Borrelia burgdorferi malQ mutants utilize disaccharides and traverse the enzootic cycle

Laura L. Hoon-Hanks, Elizabeth A. Morton, Meghan C. Lybecker, James M. Battisti, D. Scott Samuels, Dan Drecktrah

Research output: Contribution to journalArticlepeer-review

26 Scopus citations


Borrelia burgdorferi, the causative agent of Lyme disease, cycles in nature between a vertebrate host and a tick vector. We demonstrate that B. burgdorferi can utilize several sugars that may be available during persistence in the tick, including trehalose, N-acetylglucosamine (GlcNAc), and chitobiose. The spirochete grows to a higher cell density in trehalose, which is found in tick hemolymph, than in maltose; these two disaccharides differ only in the glycosidic linkage between the glucose monomers. Additionally, B. burgdorferi grows to a higher density in GlcNAc than in the GlcNAc dimer chitobiose, both of which may be available during tick molting. We have also investigated the role of malQ (bb0166), which encodes an amylomaltase, in sugar utilization during the enzootic cycle. In other bacteria, MalQ is involved in utilizing maltodextrins and trehalose, but we show that, unexpectedly, it is not needed for B. burgdorferi to grow in vitro on any of the sugars assayed. In addition, infection of mice by needle inoculation or tick bite, as well as acquisition and maintenance of the spirochete in the tick vector, does not require MalQ.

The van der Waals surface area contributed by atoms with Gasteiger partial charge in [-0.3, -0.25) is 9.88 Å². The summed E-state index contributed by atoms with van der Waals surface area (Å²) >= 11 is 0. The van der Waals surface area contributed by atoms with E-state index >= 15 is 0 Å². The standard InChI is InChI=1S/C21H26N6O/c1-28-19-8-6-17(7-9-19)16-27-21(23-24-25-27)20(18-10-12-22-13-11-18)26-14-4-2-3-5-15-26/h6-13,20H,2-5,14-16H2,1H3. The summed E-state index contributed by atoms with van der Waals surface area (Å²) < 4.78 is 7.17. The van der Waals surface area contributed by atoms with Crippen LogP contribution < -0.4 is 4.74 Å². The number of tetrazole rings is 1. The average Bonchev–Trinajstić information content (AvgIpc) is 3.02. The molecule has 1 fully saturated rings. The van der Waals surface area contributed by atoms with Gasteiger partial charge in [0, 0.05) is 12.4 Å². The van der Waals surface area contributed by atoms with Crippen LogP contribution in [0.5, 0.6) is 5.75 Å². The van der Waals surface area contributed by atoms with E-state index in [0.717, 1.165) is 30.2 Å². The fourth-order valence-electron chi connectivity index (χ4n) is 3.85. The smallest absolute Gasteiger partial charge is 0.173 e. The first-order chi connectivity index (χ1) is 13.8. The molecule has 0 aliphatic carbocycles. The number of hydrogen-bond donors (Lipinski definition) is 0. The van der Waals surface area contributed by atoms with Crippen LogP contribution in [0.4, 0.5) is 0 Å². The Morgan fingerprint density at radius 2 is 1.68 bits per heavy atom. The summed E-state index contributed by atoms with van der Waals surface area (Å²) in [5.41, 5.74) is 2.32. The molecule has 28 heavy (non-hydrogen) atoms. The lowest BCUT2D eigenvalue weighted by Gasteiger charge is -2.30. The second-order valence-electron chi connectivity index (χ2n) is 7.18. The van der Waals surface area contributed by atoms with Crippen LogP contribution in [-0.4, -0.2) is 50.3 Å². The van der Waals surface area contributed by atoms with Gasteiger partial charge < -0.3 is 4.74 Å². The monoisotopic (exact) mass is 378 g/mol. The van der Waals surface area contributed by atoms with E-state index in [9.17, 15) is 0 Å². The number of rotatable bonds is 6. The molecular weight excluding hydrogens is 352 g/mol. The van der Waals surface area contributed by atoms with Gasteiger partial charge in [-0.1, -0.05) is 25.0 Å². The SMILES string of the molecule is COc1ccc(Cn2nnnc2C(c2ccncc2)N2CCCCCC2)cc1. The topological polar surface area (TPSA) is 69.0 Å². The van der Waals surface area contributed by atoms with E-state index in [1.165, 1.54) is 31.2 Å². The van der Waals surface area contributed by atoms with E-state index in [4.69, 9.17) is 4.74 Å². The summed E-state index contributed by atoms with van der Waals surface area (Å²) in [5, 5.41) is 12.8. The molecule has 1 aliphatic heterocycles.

Original languageEnglish
Pages (from-to)157-165
Number of pages9
JournalFEMS Immunology and Medical Microbiology
Issue number2
StatePublished - Nov 2012


  • Amylomaltase
  • Carbohydrate
  • Ixodes
  • Lyme disease
  • Trehalose


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